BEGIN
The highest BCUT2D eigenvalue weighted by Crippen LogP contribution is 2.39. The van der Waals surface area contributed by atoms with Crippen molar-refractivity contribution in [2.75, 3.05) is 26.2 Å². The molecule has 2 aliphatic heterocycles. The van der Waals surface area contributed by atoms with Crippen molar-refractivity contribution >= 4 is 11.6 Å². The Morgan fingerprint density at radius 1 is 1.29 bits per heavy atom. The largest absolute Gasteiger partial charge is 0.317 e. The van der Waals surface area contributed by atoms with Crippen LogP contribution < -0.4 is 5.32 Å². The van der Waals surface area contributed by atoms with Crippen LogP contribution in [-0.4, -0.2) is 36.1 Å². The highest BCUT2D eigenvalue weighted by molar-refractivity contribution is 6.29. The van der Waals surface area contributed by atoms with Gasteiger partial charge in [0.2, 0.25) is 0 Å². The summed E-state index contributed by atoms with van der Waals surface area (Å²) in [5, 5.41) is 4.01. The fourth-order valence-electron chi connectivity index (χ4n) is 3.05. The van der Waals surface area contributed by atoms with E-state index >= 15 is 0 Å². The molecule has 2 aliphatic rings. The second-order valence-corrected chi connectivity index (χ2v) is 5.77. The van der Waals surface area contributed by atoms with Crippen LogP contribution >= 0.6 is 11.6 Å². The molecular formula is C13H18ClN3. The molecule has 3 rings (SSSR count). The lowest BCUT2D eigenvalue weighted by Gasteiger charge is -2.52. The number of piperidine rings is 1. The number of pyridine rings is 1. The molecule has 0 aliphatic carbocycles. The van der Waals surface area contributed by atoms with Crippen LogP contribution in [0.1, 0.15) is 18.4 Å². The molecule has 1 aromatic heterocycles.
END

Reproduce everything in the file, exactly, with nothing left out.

The highest BCUT2D eigenvalue weighted by Crippen LogP contribution is 2.39. The van der Waals surface area contributed by atoms with Crippen molar-refractivity contribution in [2.75, 3.05) is 26.2 Å². The molecule has 2 aliphatic heterocycles. The van der Waals surface area contributed by atoms with Crippen molar-refractivity contribution >= 4 is 11.6 Å². The Morgan fingerprint density at radius 1 is 1.29 bits per heavy atom. The largest absolute Gasteiger partial charge is 0.317 e. The van der Waals surface area contributed by atoms with Crippen LogP contribution < -0.4 is 5.32 Å². The van der Waals surface area contributed by atoms with Crippen LogP contribution in [-0.4, -0.2) is 36.1 Å². The highest BCUT2D eigenvalue weighted by molar-refractivity contribution is 6.29. The van der Waals surface area contributed by atoms with Gasteiger partial charge in [0.2, 0.25) is 0 Å². The summed E-state index contributed by atoms with van der Waals surface area (Å²) in [5, 5.41) is 4.01. The fourth-order valence-electron chi connectivity index (χ4n) is 3.05. The van der Waals surface area contributed by atoms with E-state index >= 15 is 0 Å². The molecule has 2 aliphatic rings. The second-order valence-corrected chi connectivity index (χ2v) is 5.77. The van der Waals surface area contributed by atoms with Crippen LogP contribution >= 0.6 is 11.6 Å². The molecular formula is C13H18ClN3. The molecule has 3 rings (SSSR count). The lowest BCUT2D eigenvalue weighted by Gasteiger charge is -2.52. The number of piperidine rings is 1. The number of pyridine rings is 1. The molecule has 0 aliphatic carbocycles. The van der Waals surface area contributed by atoms with Crippen LogP contribution in [0.1, 0.15) is 18.4 Å². The molecule has 1 aromatic heterocycles.